Today was my last day at the garden. It had to be cleared out before the end of the month, so I went over to pull everything out and thus end my growing season. I was once again gifted with little surprises. A few remaining red and green tomatoes, broccoli and tender sprouts that grow from where I removed that large cabbage head earlier in the season.
The cucumber died out a while ago. They were my first reliable crop, so sweet, juicy and crisp. After tasting how much flavor they had, I realized why I hadn’t previously been fond of the vegetable: they’d had no flavor. My bell peppers didn’t do anything for months, but I left them in the ground to be surprised with a bumper crop of peppers in the past few weeks. I learned this year that turnips greens have been genetically modified so that turnip bottoms grow on separate plants. So, I was quite happy to find the baby turnips when I pulled the turnip greens (tops) from the ground.
I left the sage, basil, catnip and marigolds. They were worker plants and will thrive a bit long.
I’ve learned a lot from all these different plants. Sometimes it was just about the plants and sometimes it transferred to what I can know about people.
I’ve learned a lot from the planters, too. The older, retired white Americans, my African American colleagues, the Filipinos, Ghanaians and Kenyans have all shared their harvest, their wisdom and their love of gardening. I started out gardening with my sister and loved the days when we would reminisce about my mom’s and grandmother’s gardens. The drive over got to be more than we realized it would be, but I kept on, probably surprising both of us. I’ve blogged and FBed about this garden way more than I ever thought I would. I think it filled a social, spiritual and creative gap for me. I’ll miss it, but life goes on.
So, I began my morning planning my day, my week and thinking of all the committee work I have in front of me, the growing pile of books I have growing for BFYA and the articles I need to write for tenure. My phone rang and all this seemed rather pointless.
My son’s brother in law passed away last night. Kyle was in his mid 20s and because he suffered with cystic fibrosis, spent much of his life in a care facility. I have to confess I really didn’t know Kyle so, I’m really not sure why I’ve wilted into a puddle today. Perhaps it’s knowing my son and daughter-in-law are in pain and there is nothing I can do for them. It could be because I can relate to the horror my son’s MIL is going through having now lost her child, or maybe it’s just anger at the American health care system.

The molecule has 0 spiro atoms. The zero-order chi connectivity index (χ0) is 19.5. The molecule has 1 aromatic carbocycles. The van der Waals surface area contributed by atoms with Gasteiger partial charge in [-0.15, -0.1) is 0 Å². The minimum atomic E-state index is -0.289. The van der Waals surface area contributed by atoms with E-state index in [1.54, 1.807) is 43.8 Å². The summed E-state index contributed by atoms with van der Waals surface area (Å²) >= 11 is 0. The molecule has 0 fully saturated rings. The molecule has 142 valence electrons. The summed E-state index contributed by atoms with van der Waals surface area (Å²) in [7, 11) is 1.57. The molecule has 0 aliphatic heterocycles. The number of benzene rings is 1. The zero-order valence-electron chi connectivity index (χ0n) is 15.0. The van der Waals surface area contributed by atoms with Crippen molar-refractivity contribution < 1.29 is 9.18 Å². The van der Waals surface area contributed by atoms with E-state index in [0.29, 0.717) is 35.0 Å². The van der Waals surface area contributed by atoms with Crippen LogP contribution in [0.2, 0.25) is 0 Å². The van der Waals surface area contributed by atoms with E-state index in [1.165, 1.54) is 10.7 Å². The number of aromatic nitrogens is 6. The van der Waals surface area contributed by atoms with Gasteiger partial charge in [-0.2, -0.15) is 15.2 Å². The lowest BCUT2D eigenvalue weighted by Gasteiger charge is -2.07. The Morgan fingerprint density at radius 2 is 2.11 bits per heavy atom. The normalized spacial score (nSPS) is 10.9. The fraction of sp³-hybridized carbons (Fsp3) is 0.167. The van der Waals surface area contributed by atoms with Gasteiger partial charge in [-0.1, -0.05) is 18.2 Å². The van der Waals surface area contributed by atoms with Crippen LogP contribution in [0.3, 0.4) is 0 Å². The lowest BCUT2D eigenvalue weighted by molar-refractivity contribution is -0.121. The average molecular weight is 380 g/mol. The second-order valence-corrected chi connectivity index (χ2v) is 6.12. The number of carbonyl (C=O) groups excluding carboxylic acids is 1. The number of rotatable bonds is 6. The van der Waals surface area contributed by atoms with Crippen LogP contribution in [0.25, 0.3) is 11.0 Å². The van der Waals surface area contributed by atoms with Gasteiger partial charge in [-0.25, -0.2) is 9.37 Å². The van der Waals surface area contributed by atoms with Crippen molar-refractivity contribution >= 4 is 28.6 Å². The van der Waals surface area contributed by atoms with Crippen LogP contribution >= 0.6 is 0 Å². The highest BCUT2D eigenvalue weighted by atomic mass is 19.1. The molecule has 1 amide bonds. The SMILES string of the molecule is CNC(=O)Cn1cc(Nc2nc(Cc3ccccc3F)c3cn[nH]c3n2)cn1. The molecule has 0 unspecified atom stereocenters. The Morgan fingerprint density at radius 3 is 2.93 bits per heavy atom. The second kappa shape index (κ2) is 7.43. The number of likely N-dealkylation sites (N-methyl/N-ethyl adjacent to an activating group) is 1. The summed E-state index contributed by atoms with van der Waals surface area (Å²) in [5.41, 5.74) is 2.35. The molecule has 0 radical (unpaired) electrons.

Kyle stayed at home as long has his physical needs could be met. Once he needed more care and equipment than could be available there, he was moved and that’s when his nightmares began. There have been broken bones, infections and so many other instances of what I’m going to call neglect. Clothing items, toys and trinkets bought for him often disappeared. They were “lost in the wash”. Now, this is one child with a ferocious mother. This is one child, one human child abused in care facilities right here in the US. There are certainly others all of whom are voiceless.
Who speaks for the mentally and physically challenged? They’re not in YA fiction or children’s picture books, not on CNN, not in Starbucks commercials and not in Steven Spielberg’s latest movie. My, god, who would want to see about that? The thing is, we all have people with special needs in our families!
We do hear about the tremendous blessings felt by those who love and care for the less abled, but we never hear about the challenges they face finding or affording care or the abuse they face at the hands of their providers. Silly me, I thought people who worked with those who are disabled did it because of a special calling.
I would like to hope Obamacare with alleviate some of this, that it will get prenatal care to women so that many debilitating illnesses can be cured in vitro and so that better long term care can be there for those in need. I want to hope.
Kyle is gone. Kyle was a special one here in this garden of humanity. The sun shined on his smile. Some of the crap thrown on him was fertilizer, too much of it wasn’t. The best part of him lives in full bloom.